Well Done Ravi Zacharias, 1946-2020

by Kevin Burton

   Helping believers think, helping thinkers believe. That’s what Ravi Zacharias did on God’s green earth.

   He was a Christian apologist, someone who made the case for Jesus Christ. Nobody did so with more intelligence, eloquence, passion.

   “Only in Jesus do you find the answers to the deepest questions of the soul, answers that correspond to reality and in totality are systematically coherent,” he wrote in an article on his ministry’s website.

   Zacharias died Tuesday in Atlanta, at age 74 after a short fight with cancer.  I seriously doubt there will ever be another like him.

   There will be a memorial for him streamed on You Tube and Facebook on Friday, May 29 at 10 a.m. Central time. The tributes already flooding in from around the world should reach a crescendo then.

   Zacharias was born and raised in India, moved to Canada at age 20, later moving to Atlanta.

   If you know his work with Ravi Zacharias International Ministries, it’s hard to fathom him as an underachiever. But by his own account he was, as a younger student.  His goal was to be a cricket player on India’s national team.

   In his book “Walking from East to West,”

he tells the story of how his father saw this poor schoolwork and told him he was going to be a disgrace to the family. 

   He saw his life as “punctuated by failure” and attempted suicide, by taking poison.  As he was recovering in a hospital, a friend gave him a Bible. He had never read the Bible to that point.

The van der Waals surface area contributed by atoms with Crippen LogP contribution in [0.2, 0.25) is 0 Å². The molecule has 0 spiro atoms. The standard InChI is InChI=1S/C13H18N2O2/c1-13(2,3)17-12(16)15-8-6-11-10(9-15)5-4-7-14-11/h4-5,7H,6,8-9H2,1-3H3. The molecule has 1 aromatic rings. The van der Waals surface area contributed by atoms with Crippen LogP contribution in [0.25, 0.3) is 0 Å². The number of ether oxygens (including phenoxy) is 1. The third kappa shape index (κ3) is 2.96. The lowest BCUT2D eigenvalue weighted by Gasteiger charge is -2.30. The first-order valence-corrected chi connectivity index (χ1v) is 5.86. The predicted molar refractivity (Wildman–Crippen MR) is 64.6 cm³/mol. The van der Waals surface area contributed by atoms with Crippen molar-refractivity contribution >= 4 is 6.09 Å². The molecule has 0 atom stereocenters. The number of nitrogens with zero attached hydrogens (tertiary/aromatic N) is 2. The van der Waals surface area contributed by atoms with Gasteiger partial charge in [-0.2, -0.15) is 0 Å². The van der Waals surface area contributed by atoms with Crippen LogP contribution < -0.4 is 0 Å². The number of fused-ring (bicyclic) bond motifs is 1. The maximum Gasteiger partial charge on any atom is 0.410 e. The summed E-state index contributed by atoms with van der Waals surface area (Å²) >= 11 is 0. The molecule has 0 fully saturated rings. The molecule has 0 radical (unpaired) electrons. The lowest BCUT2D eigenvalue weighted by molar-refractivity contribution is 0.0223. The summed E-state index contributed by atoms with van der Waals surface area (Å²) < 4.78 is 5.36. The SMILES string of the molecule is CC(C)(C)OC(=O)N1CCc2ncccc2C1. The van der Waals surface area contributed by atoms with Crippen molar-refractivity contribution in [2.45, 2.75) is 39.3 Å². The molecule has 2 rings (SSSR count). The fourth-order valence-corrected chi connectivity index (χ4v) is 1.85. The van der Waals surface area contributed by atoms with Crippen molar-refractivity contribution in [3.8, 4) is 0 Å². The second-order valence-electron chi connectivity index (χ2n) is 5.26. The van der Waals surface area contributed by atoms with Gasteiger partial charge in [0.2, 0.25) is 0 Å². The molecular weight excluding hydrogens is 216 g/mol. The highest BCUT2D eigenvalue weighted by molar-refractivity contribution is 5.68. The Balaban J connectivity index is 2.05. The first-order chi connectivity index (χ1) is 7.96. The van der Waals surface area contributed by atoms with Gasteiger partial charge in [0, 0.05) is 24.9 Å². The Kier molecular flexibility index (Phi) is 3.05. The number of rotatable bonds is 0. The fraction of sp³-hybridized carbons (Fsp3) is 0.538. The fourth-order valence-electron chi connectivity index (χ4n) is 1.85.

In the hospital he says he uttered a prayer of desperation, “Jesus if you are who you claim to be, take me out of here (the hospital). I will leave no stone unturned in pursuit of truth.”

   And that is what he did.  You can learn the details at www.rzim.org.  There are far too many stories for me to relate here. There is a wealth of his material on You Tube also.

   Zacharias circled the globe many times over, speaking, debating and teaching. He tackled the hard questions asked by people of other faiths or of no faith.

   He wrecked his back by carrying heavy philosophy and theology books in his luggage for years. This was in the days before tablets and smartphones where you can carry reams of data electronically.  He had rods placed in his back. 

    In February, Doctors repairing some of the earlier work done, discovered a cancerous tumor. After doctors in Houston had done all they could, he went back to Atlanta to spend his last days with his family.

    There was a time when I wanted to be an apologist like Zacharias. I had every intention of going to seminary, but my priorities were miles off track.

   I did some research on the major protestant seminaries and narrowed my search based on a ridiculous criteria. I was looking for a school in a city that also had a beep baseball team.  Dallas and Chicago were the frontrunners as I recall. Then I asked God which of these schools I should go to.

   I actually did this. I asked God, “Which seminary,” He said, “What seminary?”

   A better thinker than I would have realized that seminarians don’t have time to play recreational team sports.

   So I never made it. God let me know I was to walk a different path.

   I was blessed enough to see Zacharias speak in person at a three-day conference in Toledo, Ohio in 1999.

   His death filled me with sadness, but what a moment that must have been in Heaven.

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